Wednesday, February 1, 2012

Media Tell State Department: The Emperor Has No Clothes

When it comes to the so-called Israeli-Palestinian "peace process," the State Department daily press briefings have truly degenerated into a farce in which the mainstream media refuses to believe any longer.  Take, for example, yesterday's briefing, during which a succession of members of the media poked holes in the logic of the United States saying for the umpteenth time that Israeli settlement activity is "unhelpful" yet refusing to even consider any "consequences" for Israel's repeated and flagrant disregard of U.S. policy concerns.

This exchange is worth quoting in full for the absurdity of the State Department position.  Members of media have exposed the fact that the emperor in not wearing any clothes.

QUESTION: The Israeli Government has announced plans to actually encourage settlers to move into the West Bank and to begin - and also to begin a process that would - that could end up in legalizing what are now illegal outposts. I’m assuming that your position on both of these things hasn’t changed, so I’m wondering --

MR. TONER: You assume correctly.

QUESTION: Yeah.

MR. TONER: You know we’ve said multiple times --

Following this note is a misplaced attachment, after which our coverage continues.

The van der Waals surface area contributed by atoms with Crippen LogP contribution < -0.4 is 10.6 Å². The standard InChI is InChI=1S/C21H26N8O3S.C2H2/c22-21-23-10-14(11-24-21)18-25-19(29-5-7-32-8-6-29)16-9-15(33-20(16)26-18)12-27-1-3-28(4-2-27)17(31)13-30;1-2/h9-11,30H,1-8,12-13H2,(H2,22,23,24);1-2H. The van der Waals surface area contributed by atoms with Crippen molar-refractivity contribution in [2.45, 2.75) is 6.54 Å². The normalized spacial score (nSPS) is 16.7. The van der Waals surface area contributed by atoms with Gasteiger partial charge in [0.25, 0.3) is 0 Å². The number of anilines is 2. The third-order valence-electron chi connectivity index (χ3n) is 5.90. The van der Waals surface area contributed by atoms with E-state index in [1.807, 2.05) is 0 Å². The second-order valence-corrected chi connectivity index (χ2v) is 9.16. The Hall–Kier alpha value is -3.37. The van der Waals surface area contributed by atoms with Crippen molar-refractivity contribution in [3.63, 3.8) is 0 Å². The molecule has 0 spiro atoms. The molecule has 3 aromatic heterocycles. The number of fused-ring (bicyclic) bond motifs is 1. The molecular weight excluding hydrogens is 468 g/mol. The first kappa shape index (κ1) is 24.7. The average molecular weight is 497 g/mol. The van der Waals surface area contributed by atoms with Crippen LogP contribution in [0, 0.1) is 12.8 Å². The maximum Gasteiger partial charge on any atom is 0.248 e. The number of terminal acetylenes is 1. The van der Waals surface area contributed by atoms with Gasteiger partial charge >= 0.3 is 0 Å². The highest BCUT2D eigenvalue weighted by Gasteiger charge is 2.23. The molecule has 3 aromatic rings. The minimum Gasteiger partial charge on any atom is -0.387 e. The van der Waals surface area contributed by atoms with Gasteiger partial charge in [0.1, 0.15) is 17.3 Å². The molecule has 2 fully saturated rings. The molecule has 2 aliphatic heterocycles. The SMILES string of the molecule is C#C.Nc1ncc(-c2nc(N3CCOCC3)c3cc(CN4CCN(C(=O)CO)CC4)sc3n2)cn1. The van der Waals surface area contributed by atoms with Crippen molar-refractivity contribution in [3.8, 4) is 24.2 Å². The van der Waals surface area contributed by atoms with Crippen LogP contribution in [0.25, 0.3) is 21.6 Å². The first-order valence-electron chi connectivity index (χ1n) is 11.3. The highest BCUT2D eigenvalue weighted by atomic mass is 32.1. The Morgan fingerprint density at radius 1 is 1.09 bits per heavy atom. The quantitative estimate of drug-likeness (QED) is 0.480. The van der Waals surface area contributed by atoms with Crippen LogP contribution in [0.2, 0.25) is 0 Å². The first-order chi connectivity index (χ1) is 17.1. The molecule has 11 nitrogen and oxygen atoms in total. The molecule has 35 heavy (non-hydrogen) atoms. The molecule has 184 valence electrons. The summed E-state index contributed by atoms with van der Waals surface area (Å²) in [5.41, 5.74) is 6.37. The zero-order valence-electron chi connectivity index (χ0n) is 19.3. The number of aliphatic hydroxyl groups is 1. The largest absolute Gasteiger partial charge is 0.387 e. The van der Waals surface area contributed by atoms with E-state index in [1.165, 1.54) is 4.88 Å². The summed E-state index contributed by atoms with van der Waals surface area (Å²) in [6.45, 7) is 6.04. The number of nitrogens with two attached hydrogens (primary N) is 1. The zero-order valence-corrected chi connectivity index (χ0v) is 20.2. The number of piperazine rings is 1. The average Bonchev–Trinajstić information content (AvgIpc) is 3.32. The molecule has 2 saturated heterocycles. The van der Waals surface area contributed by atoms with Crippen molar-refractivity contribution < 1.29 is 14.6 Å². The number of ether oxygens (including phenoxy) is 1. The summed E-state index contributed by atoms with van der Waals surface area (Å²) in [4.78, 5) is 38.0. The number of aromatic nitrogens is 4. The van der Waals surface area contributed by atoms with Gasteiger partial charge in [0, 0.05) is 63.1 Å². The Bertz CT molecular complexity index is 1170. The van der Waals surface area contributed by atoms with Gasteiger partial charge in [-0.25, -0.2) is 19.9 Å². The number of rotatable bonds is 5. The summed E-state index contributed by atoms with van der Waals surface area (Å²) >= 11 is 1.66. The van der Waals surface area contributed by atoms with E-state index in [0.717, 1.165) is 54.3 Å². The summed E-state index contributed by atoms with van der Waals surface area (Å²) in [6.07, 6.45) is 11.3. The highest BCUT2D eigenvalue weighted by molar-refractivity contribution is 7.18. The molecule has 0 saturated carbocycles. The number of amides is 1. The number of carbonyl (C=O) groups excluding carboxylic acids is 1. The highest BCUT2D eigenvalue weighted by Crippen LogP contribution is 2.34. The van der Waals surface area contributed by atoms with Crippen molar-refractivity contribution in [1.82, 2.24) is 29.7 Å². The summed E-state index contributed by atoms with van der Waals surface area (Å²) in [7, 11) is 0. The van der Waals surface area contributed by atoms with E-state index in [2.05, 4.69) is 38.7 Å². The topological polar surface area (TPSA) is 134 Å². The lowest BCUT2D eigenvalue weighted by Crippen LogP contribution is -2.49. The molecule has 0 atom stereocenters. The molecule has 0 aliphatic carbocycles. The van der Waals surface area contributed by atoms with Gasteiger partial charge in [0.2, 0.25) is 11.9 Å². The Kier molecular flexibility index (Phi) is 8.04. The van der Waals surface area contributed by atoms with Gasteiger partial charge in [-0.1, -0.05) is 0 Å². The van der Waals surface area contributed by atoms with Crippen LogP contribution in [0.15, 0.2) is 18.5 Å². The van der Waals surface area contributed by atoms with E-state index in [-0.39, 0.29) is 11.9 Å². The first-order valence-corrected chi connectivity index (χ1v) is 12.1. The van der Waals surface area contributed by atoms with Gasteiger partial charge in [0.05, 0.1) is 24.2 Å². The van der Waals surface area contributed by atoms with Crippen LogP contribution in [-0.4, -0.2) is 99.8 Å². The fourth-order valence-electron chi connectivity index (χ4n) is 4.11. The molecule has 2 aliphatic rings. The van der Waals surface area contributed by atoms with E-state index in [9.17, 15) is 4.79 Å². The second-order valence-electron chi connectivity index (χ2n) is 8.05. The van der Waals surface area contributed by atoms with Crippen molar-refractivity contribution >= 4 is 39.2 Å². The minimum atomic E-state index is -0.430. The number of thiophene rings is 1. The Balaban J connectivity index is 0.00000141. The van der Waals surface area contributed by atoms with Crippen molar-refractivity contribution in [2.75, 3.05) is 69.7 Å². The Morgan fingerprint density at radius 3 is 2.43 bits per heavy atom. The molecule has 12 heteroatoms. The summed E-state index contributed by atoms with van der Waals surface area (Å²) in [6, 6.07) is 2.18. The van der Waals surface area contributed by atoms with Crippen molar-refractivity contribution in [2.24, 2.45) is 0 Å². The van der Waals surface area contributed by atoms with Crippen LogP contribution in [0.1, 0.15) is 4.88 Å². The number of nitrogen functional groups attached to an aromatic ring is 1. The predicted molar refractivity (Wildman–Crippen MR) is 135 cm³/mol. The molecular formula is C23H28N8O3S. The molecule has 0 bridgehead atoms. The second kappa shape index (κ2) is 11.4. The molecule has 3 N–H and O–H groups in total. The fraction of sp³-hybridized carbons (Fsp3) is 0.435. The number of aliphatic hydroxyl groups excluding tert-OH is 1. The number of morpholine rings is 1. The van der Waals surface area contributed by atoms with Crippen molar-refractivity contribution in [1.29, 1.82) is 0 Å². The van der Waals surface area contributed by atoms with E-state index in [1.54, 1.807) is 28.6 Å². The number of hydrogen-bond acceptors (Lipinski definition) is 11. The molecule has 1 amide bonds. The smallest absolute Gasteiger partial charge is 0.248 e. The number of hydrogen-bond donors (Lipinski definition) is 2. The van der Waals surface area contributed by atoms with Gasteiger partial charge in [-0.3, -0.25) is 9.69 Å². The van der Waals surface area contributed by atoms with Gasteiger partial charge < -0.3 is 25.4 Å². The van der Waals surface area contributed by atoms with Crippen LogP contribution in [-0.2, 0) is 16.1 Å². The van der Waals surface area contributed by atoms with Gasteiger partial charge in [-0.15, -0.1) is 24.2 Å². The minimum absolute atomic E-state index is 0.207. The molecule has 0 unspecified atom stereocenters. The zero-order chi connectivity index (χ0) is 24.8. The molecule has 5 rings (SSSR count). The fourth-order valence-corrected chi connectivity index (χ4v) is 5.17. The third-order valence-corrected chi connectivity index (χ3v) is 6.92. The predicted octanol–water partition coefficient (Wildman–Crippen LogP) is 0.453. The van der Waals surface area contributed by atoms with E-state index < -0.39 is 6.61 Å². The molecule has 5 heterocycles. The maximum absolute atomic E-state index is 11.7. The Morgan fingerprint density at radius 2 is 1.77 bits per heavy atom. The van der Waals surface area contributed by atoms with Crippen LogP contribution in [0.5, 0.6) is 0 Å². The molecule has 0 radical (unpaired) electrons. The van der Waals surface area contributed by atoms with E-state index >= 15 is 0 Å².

QUESTION: What is it - can you maybe make it a little bit more clear, because it seems to be apparent that the Israelis, or at least Prime Minister Netanyahu’s government, don’t understand exactly what it is that you, as their prime benefactor and large - huge ally, want from them.

MR. TONER: Well, Matt, we’ve said this many times from this podium and from elsewhere that we view any move that would jeopardize getting these two parties back to the negotiating table, and indeed, we’ve obviously seen them back - face-to-face negotiations over the past couple of weeks - that we find those unconstructive and unhelpful.

QUESTION: And that would include what they have announced today?

MR. TONER: Yes, that would include that.

QUESTION: All right. So what is the consequence, then, for Israel for them continuing to defy - not only defy but really to do - not just to say no, we don’t agree with that, but then to actually actively --

MR. TONER: Well, again --

QUESTION: -- oppose or actively take active steps that fly in the face of what you say is helpful?

MR. TONER: Well, again, we’re seeking clarity on what is actually being proposed here. We did have an initial round of direct talks in Jordan. Those talks have ended, but they did show signs of progress and we certainly want to see them continue. And these kinds of actions don’t help create the kind of atmosphere that are conducive to these talks continuing.

Now, David Hale is in the region. He’s going to have meetings in Amman as well as Jerusalem and Ramallah, and he’ll be back in Washington later this week. But - obviously, he’s there in his capacity, but also I think he’ll make some of these concerns - convey them to the Israeli Government.